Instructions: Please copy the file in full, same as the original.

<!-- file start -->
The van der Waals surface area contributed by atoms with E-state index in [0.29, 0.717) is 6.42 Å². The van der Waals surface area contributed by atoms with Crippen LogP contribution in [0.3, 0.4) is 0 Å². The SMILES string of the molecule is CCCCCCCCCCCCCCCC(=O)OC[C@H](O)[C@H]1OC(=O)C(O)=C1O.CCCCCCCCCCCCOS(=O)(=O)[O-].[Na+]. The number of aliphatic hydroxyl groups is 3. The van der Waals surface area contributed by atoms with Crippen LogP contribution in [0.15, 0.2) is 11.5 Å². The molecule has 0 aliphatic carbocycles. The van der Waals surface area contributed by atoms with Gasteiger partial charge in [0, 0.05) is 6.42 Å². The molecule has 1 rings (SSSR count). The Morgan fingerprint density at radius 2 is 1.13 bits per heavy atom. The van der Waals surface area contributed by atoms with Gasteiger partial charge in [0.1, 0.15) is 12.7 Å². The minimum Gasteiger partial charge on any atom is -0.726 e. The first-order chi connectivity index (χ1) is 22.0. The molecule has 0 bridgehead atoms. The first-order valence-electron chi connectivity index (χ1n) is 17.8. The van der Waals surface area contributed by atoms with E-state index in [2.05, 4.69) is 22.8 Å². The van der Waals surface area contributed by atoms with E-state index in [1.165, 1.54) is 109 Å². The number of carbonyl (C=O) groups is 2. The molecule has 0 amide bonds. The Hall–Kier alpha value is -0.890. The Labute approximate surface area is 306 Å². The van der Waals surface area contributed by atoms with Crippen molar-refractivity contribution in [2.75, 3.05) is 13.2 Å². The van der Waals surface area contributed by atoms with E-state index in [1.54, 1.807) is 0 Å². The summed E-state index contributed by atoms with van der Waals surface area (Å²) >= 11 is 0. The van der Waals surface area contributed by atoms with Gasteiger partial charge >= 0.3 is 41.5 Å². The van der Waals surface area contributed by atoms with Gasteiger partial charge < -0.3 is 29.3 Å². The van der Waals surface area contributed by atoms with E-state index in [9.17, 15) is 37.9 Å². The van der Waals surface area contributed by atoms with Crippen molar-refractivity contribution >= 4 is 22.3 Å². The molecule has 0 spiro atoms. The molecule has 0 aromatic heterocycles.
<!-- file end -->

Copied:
The van der Waals surface area contributed by atoms with E-state index in [0.29, 0.717) is 6.42 Å². The van der Waals surface area contributed by atoms with Crippen LogP contribution in [0.3, 0.4) is 0 Å². The SMILES string of the molecule is CCCCCCCCCCCCCCCC(=O)OC[C@H](O)[C@H]1OC(=O)C(O)=C1O.CCCCCCCCCCCCOS(=O)(=O)[O-].[Na+]. The number of aliphatic hydroxyl groups is 3. The van der Waals surface area contributed by atoms with Crippen LogP contribution in [0.15, 0.2) is 11.5 Å². The molecule has 0 aliphatic carbocycles. The van der Waals surface area contributed by atoms with Gasteiger partial charge in [0, 0.05) is 6.42 Å². The molecule has 1 rings (SSSR count). The Morgan fingerprint density at radius 2 is 1.13 bits per heavy atom. The van der Waals surface area contributed by atoms with Gasteiger partial charge in [0.1, 0.15) is 12.7 Å². The minimum Gasteiger partial charge on any atom is -0.726 e. The first-order chi connectivity index (χ1) is 22.0. The molecule has 0 bridgehead atoms. The first-order valence-electron chi connectivity index (χ1n) is 17.8. The van der Waals surface area contributed by atoms with E-state index in [2.05, 4.69) is 22.8 Å². The van der Waals surface area contributed by atoms with E-state index in [1.165, 1.54) is 109 Å². The number of carbonyl (C=O) groups is 2. The molecule has 0 amide bonds. The Hall–Kier alpha value is -0.890. The Labute approximate surface area is 306 Å². The van der Waals surface area contributed by atoms with Crippen molar-refractivity contribution in [2.75, 3.05) is 13.2 Å². The van der Waals surface area contributed by atoms with E-state index in [1.54, 1.807) is 0 Å². The summed E-state index contributed by atoms with van der Waals surface area (Å²) >= 11 is 0. The van der Waals surface area contributed by atoms with Gasteiger partial charge >= 0.3 is 41.5 Å². The van der Waals surface area contributed by atoms with Gasteiger partial charge < -0.3 is 29.3 Å². The van der Waals surface area contributed by atoms with E-state index in [9.17, 15) is 37.9 Å². The van der Waals surface area contributed by atoms with Crippen molar-refractivity contribution >= 4 is 22.3 Å². The molecule has 0 spiro atoms. The molecule has 0 aromatic heterocycles.